AOPA President Mark Baker called the hearing “an important step in a process that we hope will ultimately increase safety and lower costs for pilots and aircraft manufacturers alike.”
Part 23 regulatory reform comes from the FAA Modernization and Reform Act of 2012 and the Small Airplane Revitalization Act of 2013, which called on the FAA to develop small aircraft certification rules based on performance- and risk-based standards rather than the current prescriptive design requirements.
The regulatory changes should “hasten the adoption of safety enhancing technology in type-certificated products while reducing regulatory time and cost burdens for the aviation industry and FAA,” according to the agency.
AOPA has long advocated for the FAA to move toward performance-based standards to promote technological innovation in aviation and reduce the unnecessarily high costs of aircraft and safety-enhancing equipment.
The Small Airplane Revitalization Act gave the FAA a December 2015 rulemaking deadline, but in July of 2014 the FAA told the House Aviation Subcommittee it could not meet the deadline.
AOPA Senior Vice President of Government Affairs Jim Coon called the delay “inexcusable.”
The industry letter said “business as usual will not be sufficient” for the FAA to issue a final rule by the end of the year.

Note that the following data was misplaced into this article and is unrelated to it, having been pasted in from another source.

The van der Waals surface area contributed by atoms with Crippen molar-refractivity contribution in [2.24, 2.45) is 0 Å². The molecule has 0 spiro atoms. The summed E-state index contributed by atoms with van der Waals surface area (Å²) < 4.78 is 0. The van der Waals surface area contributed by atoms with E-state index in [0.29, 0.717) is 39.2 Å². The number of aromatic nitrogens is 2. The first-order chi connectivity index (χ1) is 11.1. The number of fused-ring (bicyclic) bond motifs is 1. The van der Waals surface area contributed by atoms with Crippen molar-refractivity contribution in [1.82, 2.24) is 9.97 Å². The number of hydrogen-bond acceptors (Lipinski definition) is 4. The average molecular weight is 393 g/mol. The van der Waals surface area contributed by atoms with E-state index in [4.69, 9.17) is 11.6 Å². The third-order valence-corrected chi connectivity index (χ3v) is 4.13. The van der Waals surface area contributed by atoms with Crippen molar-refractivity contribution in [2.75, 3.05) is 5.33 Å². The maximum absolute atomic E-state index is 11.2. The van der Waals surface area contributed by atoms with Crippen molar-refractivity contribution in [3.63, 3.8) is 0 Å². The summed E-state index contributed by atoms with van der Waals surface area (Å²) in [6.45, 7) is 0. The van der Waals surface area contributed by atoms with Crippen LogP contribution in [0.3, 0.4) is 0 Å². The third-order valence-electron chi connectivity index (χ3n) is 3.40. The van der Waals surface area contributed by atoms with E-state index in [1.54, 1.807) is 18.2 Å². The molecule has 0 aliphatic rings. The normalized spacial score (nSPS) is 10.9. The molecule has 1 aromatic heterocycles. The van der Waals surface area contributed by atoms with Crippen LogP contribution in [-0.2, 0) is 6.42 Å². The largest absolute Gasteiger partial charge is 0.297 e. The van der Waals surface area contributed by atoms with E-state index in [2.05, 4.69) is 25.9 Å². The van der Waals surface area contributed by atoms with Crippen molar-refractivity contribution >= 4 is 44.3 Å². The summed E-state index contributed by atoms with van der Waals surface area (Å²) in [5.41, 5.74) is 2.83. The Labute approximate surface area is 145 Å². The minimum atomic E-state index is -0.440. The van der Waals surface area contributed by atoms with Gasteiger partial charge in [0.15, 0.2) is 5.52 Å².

In addition to AOPA, the letter was signed by representatives from the Aircraft Electronics Association (AEA), the Experimental Aircraft Association (EAA), the General Aviation Manufacturers Association (GAMA), Helicopter Association International (HAI), the International Council of Air Shows (ICAS), the National Association of State Aviation Officials (NASAO), the National Air Transportation Association (NATA), and the National Business Aviation Association (NBAA).
AOPA representatives will participate in the public hearing and submit formal comments, and AOPA served on the FAA’s Certification Process Study; the Part 23 Reorganization Aviation Rulemaking Committee, which developed the recommendations for reforms; and the ASTM F44 Committee, which is developing industry consensus standards for the Part 23 rulemaking effort.